In the five decades during which CGIAR has worked to reduce poverty and
hunger through agricultural research, very substantial changes have
occurred in human diets worldwide and in the production systems that
sustain them. National diets around the world have become increasingly
similar, gaining in calories, protein, and fat, as animal-derived foods
and high-calorie plant foods (oils and sugars) have risen in importance.
The proportion of diets consisting of major cereals and oil crops has
increased, while regionally and locally important cereals, root crops,
and oil crops have generally become further marginalized. Developing
countries show the most significant shifts in diets over this period.
These changes have been driven by globalization, urbanization, and
economic development, including agricultural research. While this
“nutrition transition” has enhanced food security by making
macronutrients more readily available worldwide, it has had mixed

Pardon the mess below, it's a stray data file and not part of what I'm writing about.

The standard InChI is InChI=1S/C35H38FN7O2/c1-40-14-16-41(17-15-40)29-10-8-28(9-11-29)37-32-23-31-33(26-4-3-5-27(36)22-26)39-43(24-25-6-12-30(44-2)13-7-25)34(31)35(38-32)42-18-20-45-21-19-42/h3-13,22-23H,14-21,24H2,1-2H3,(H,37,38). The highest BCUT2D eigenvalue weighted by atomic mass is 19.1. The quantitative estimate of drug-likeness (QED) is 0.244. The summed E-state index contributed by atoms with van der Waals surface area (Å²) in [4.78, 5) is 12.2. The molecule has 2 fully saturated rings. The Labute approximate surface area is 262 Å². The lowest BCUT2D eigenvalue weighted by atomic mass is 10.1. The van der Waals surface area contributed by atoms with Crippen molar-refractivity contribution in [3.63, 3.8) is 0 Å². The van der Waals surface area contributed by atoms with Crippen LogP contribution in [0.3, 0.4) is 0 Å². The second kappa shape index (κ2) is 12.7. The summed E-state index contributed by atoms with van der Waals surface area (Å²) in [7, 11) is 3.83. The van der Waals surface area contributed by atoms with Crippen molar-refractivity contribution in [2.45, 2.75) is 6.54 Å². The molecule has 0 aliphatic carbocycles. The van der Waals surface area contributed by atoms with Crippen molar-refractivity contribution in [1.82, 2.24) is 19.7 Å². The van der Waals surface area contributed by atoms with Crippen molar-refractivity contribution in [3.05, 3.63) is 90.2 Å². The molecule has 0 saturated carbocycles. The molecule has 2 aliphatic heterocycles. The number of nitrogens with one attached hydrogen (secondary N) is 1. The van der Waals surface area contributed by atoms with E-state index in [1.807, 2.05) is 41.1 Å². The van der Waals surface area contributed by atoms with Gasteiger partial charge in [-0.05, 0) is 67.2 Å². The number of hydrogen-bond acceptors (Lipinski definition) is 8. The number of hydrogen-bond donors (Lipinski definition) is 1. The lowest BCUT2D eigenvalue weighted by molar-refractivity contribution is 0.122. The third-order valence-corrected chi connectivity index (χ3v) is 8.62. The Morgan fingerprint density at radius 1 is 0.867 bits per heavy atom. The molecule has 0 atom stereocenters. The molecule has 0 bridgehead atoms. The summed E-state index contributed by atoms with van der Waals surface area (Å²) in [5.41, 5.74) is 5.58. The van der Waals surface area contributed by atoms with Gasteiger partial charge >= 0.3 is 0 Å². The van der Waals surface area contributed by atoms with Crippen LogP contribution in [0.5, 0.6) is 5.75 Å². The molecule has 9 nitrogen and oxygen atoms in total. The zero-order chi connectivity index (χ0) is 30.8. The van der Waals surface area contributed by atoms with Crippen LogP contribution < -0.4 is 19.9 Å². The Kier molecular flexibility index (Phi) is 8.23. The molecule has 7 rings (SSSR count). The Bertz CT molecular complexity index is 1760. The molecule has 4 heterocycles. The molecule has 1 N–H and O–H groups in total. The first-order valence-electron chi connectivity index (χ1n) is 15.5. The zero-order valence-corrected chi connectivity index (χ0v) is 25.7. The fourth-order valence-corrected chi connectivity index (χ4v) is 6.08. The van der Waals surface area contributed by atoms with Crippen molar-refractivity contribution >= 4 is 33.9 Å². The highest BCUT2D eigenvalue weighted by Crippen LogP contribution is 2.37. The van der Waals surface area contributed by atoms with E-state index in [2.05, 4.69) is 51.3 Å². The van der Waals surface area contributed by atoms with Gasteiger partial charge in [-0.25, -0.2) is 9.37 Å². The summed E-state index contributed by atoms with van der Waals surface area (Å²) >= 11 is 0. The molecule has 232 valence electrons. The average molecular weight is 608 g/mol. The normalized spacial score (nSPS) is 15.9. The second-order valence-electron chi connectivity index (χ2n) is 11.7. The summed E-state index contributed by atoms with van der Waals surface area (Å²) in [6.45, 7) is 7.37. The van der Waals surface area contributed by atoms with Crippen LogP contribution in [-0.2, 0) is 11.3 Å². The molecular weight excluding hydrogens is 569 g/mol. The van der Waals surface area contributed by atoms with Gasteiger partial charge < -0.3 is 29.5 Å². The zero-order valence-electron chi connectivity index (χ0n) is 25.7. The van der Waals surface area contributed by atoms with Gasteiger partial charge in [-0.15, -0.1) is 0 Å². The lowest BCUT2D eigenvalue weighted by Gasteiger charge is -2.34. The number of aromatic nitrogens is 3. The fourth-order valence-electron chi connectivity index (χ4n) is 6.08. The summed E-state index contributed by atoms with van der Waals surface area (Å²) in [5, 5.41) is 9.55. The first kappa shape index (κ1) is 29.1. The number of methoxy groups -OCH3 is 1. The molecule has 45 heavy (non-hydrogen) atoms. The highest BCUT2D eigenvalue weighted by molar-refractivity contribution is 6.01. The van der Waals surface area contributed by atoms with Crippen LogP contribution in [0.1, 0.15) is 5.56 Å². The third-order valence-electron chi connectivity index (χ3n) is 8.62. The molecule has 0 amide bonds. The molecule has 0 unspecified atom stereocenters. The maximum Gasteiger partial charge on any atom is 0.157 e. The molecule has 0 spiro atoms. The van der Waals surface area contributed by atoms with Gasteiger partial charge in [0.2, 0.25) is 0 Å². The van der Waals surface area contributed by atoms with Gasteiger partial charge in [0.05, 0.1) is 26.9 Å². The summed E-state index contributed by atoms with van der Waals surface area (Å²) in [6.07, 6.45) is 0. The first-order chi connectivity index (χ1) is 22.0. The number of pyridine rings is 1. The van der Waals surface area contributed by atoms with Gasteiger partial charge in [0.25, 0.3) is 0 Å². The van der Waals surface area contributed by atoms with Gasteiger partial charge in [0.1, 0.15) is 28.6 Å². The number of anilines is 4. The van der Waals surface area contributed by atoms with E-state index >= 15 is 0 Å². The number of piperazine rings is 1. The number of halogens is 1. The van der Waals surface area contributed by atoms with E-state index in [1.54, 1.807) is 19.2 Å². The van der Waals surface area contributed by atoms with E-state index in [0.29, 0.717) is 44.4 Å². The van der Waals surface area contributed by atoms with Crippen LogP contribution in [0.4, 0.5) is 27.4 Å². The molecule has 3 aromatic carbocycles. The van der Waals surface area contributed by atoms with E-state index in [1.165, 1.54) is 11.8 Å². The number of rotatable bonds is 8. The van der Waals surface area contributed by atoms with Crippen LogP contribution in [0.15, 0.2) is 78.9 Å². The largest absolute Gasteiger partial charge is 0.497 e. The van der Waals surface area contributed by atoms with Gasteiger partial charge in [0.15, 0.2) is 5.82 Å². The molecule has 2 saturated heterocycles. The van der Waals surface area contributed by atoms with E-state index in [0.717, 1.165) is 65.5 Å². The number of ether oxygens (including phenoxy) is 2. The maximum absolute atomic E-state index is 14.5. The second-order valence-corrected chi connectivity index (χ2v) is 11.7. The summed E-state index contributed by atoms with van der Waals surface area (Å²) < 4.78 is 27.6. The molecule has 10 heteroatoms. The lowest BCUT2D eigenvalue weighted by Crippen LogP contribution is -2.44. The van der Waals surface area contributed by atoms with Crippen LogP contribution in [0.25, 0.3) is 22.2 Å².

effects on micronutrient sufficiency, and the over-consumption of
macronutrients has contributed to a global surge in diet-related
non-communicable diseases. Dietary change is also linked with greater
homogeneity in farmers’ fields and the associated commodity trading
systems, thus heightening concerns about genetic vulnerability to biotic
and abiotic stresses as well as food system vulnerability to climatic
and political instability. This policy brief provides an overview of the
key results from a recent study published by the International Center
for Tropical Agriculture (CIAT) and CGIAR Research Program on Climate
Change, Agriculture and Food Security (CCAFS) (Khoury et al., 2014),
which has important implications for CGIAR research priorities.
Khoury, C.K.; Jarvis, A. The Changing Composition of the Global Diet: Implications for CGIAR Research. CGIAR Research Program on Climate Change, Agriculture and Food Security (CCAFS), Copenhagen, Denmark (2014) 6 + (Supplementary information) 20 pp.